Theodoros Koutroukis * and Lefteris Kretsos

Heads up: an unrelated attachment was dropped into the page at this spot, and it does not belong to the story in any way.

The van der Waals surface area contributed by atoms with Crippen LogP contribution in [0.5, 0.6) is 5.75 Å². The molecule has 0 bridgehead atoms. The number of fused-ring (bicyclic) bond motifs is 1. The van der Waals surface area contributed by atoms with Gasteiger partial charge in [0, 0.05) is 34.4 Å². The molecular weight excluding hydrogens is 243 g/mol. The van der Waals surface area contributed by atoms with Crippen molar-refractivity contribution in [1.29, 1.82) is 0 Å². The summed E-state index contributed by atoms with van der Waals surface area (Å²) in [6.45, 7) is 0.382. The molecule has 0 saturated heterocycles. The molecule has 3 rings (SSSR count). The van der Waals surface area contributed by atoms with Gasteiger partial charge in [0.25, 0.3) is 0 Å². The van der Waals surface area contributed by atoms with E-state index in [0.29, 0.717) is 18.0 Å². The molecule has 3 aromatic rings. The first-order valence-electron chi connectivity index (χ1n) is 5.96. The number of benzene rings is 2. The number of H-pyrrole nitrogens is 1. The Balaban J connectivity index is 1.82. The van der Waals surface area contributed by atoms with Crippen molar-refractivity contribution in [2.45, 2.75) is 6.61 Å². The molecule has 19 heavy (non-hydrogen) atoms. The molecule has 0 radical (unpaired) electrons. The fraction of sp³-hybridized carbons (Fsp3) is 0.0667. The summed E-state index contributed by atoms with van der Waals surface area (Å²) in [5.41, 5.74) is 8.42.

Social Dialogue (SD) constitutes one of the most popular tools for establishing effective cooperation between social partners and one of the most highlighted formulas for resolving social conflicts and disputes in nowadays. Nevertheless, the progress, which has been made so far, was not always encouraging and it seemed that the euphemism around the term is greater than the results of its implementation. In many cases stakeholders and partners could not overcome their traditional stances on certain issues and as a result they could not consolidate their positions to mutual and genuinely participatory governance schemes. Such cases were examined here. In essence the article examines the distinct nature of SD at the local level and the pressures exerted to SD procedures by broader economic restructuring exercises and reforms.
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